Many would place the lack of preparedness for those disasters, especially at the Fukushima nuclear reactor, squarely on the shoulders of the LDP. Even so, the end result is that the CDPJ is still widely seen as incompetent across Japan.
According to Kyodo, the CDPJ has only about 11.6% of the people backing it – a modest step-up from their previous standing roughly two weeks ago of 9%.
The small but nimble Komeito, the political arm of Buddhist religious group Soka Gakkai, is the junior partner in the ruling coalition party with the LDP. They are famous for getting their religious followers to get up, go out and vote.
Though only backed by about 5% of the public, they may have the critical number of representatives necessary to pass legislation if the LDP loses big. Komeito also excels at getting Soka Gakkai followers to vote for LDP candidates in areas where their own candidates are not running.
Currently, 40% of the public says they don’t know which party they will vote for. In times of strife and political dissatisfaction, often those votes go to the Japan Communist Party.
That may sound ominous to many overseas, but in fact, the JCP is essentially a left-wing party, far less extreme than its Soviet predecessor, and an entirely different beast to its nearby counterparts in China and North Korea.
‘Anyone but the LDP’ vote
Opposition candidates will run in more than 200 constituencies, or approximately 70% of all single-seat districts. Significantly, ahead of Sunday’s battle, all opposition parties, including the JCP, agreed to cooperate and streamline their candidacies.
This means voters critical of the government can focus on a single opposition candidate in each district, so the “anyone but the LDP” vote is not split. This grants disgruntled voters a single, clear choice.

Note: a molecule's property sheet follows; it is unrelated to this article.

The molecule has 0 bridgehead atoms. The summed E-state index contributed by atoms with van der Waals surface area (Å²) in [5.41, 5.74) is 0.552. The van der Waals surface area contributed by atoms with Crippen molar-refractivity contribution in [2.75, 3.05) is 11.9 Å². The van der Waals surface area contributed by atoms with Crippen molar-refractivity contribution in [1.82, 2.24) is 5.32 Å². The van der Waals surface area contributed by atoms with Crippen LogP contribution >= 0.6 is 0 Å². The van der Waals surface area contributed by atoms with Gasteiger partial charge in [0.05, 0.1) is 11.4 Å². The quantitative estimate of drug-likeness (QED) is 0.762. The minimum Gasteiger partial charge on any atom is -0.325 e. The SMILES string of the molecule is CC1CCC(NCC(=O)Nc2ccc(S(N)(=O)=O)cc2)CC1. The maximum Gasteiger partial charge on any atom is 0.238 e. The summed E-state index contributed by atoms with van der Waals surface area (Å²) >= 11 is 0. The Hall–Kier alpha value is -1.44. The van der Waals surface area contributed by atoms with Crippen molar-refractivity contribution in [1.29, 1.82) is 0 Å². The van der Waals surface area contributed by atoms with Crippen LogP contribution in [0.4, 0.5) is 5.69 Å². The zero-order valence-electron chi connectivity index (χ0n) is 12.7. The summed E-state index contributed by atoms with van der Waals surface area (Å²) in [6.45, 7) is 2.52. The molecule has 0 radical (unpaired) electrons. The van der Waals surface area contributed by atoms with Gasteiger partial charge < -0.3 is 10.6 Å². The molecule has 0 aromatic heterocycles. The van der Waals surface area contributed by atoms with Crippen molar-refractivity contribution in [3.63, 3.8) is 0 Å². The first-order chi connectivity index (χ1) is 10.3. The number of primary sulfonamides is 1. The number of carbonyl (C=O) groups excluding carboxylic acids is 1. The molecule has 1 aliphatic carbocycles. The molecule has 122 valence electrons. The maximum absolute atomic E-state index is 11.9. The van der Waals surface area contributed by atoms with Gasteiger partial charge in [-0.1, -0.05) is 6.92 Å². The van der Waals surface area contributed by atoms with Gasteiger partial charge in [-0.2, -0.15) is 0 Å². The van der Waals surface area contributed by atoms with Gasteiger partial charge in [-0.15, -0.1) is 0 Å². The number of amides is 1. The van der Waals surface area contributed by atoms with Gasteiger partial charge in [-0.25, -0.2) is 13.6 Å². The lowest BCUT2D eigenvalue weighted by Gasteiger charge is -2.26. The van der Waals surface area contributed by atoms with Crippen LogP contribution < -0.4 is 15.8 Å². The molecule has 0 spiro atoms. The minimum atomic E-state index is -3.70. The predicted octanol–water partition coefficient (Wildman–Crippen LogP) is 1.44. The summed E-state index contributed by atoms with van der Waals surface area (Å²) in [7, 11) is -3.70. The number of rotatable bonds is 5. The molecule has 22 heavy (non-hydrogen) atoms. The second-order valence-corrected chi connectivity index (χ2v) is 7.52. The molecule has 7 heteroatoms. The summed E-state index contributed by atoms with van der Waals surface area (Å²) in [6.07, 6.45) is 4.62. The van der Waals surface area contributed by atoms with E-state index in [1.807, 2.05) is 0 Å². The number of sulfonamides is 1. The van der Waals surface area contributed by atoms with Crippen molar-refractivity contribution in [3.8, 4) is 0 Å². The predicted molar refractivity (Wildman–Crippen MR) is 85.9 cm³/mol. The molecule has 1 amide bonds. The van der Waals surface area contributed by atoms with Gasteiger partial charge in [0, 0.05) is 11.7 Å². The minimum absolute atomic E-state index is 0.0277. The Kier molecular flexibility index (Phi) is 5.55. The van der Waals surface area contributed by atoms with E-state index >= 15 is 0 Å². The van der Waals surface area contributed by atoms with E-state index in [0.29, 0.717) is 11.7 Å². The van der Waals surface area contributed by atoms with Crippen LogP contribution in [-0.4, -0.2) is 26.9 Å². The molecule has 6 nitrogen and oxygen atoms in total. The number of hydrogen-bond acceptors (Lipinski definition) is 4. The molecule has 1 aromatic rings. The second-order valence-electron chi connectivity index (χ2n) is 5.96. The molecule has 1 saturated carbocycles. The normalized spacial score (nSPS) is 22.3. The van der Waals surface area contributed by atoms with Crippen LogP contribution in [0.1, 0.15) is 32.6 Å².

So, in this writer’s political district, Tokyo District 8, instead of a field of eight candidates, there are only two real choices: the conservative incumbent (from the LDP) and a liberal challenger (from the CDPJ). The Communist Party agreed with the CDPJ not to field anyone in the district earlier this month.
And unfortunately for the LDP runner, the right-wing Japan Innovation Party has also fielded a candidate, which may split the conservative vote.
The results of the Shizuoka by-election to replace an Upper House member indicate the uneasiness in the ruling coalition. In that race, an LDP veteran lost to an independent.
What scares the hell out of the LDP is that polls found that 70% of floating voters placed a “screw you” vote for the independent – who was backed by both the CDPJ and the minor Democratic Party for the People.
Professor of Japanese Politics Koichi Nakano at Sophia University notes that the opposition faces steep odds.
“The fact of the matter is that there simply is no level playing field in Japan that allows opposition parties to have a fair shot at competing for power,” he told Asia Times. “The electoral system, campaign financing, campaign regulations and even the extreme brevity of the electoral campaign period, all work in favor of the huge incumbency advantage that the LDP enjoys.”
And there’s more.